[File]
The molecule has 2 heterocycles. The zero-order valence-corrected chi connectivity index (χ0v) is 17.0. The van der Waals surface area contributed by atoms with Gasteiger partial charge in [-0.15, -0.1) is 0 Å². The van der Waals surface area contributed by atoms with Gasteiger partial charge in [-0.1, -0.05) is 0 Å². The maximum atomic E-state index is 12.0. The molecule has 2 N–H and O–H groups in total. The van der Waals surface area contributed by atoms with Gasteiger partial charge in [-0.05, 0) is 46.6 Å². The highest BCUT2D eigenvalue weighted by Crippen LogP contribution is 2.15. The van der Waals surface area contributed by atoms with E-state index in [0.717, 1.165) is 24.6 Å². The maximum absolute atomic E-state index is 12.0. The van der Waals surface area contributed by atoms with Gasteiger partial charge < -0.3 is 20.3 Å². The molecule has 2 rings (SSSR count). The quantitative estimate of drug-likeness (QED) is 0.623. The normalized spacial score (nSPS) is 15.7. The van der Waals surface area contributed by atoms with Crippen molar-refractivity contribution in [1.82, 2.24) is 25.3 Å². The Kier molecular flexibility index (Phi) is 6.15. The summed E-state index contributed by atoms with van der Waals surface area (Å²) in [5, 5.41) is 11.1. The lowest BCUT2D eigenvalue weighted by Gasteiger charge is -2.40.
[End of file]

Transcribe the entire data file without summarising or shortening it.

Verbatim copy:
The molecule has 2 heterocycles. The zero-order valence-corrected chi connectivity index (χ0v) is 17.0. The van der Waals surface area contributed by atoms with Gasteiger partial charge in [-0.15, -0.1) is 0 Å². The van der Waals surface area contributed by atoms with Gasteiger partial charge in [-0.1, -0.05) is 0 Å². The maximum atomic E-state index is 12.0. The molecule has 2 N–H and O–H groups in total. The van der Waals surface area contributed by atoms with Gasteiger partial charge in [-0.05, 0) is 46.6 Å². The highest BCUT2D eigenvalue weighted by Crippen LogP contribution is 2.15. The van der Waals surface area contributed by atoms with E-state index in [0.717, 1.165) is 24.6 Å². The maximum absolute atomic E-state index is 12.0. The van der Waals surface area contributed by atoms with Gasteiger partial charge < -0.3 is 20.3 Å². The molecule has 2 rings (SSSR count). The quantitative estimate of drug-likeness (QED) is 0.623. The normalized spacial score (nSPS) is 15.7. The van der Waals surface area contributed by atoms with Crippen molar-refractivity contribution in [1.82, 2.24) is 25.3 Å². The Kier molecular flexibility index (Phi) is 6.15. The summed E-state index contributed by atoms with van der Waals surface area (Å²) in [5, 5.41) is 11.1. The lowest BCUT2D eigenvalue weighted by Gasteiger charge is -2.40.